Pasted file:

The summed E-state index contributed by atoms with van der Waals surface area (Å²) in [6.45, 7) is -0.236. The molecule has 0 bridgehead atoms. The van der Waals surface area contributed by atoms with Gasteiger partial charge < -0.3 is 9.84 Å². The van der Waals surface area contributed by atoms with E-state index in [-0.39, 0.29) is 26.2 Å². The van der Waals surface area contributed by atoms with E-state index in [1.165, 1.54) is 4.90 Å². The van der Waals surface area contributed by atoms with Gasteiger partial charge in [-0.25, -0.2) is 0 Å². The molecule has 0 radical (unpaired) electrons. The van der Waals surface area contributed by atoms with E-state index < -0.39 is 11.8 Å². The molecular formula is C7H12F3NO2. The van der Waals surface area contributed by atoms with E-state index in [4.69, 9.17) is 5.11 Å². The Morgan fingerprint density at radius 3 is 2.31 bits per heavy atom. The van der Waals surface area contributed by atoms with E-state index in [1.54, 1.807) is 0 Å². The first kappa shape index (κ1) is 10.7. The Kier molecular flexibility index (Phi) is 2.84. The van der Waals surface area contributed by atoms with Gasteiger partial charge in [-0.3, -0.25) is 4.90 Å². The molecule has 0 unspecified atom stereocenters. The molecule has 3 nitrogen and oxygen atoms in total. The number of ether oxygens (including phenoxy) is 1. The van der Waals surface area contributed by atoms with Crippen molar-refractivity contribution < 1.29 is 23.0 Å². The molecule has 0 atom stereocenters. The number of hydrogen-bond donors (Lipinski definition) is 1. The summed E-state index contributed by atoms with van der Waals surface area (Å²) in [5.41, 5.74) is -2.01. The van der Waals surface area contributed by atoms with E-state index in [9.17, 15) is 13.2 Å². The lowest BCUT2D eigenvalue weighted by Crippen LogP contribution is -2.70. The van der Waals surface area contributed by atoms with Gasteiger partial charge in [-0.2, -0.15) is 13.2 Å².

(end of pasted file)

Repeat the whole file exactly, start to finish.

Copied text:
The summed E-state index contributed by atoms with van der Waals surface area (Å²) in [6.45, 7) is -0.236. The molecule has 0 bridgehead atoms. The van der Waals surface area contributed by atoms with Gasteiger partial charge < -0.3 is 9.84 Å². The van der Waals surface area contributed by atoms with E-state index in [-0.39, 0.29) is 26.2 Å². The van der Waals surface area contributed by atoms with E-state index in [1.165, 1.54) is 4.90 Å². The van der Waals surface area contributed by atoms with Gasteiger partial charge in [-0.25, -0.2) is 0 Å². The molecule has 0 radical (unpaired) electrons. The van der Waals surface area contributed by atoms with E-state index < -0.39 is 11.8 Å². The molecular formula is C7H12F3NO2. The van der Waals surface area contributed by atoms with E-state index in [4.69, 9.17) is 5.11 Å². The Morgan fingerprint density at radius 3 is 2.31 bits per heavy atom. The van der Waals surface area contributed by atoms with E-state index in [1.54, 1.807) is 0 Å². The first kappa shape index (κ1) is 10.7. The Kier molecular flexibility index (Phi) is 2.84. The van der Waals surface area contributed by atoms with Gasteiger partial charge in [-0.3, -0.25) is 4.90 Å². The molecule has 0 unspecified atom stereocenters. The molecule has 3 nitrogen and oxygen atoms in total. The number of ether oxygens (including phenoxy) is 1. The van der Waals surface area contributed by atoms with Crippen molar-refractivity contribution < 1.29 is 23.0 Å². The molecule has 0 atom stereocenters. The number of hydrogen-bond donors (Lipinski definition) is 1. The summed E-state index contributed by atoms with van der Waals surface area (Å²) in [5.41, 5.74) is -2.01. The van der Waals surface area contributed by atoms with E-state index in [9.17, 15) is 13.2 Å². The lowest BCUT2D eigenvalue weighted by Crippen LogP contribution is -2.70. The van der Waals surface area contributed by atoms with Gasteiger partial charge in [-0.2, -0.15) is 13.2 Å².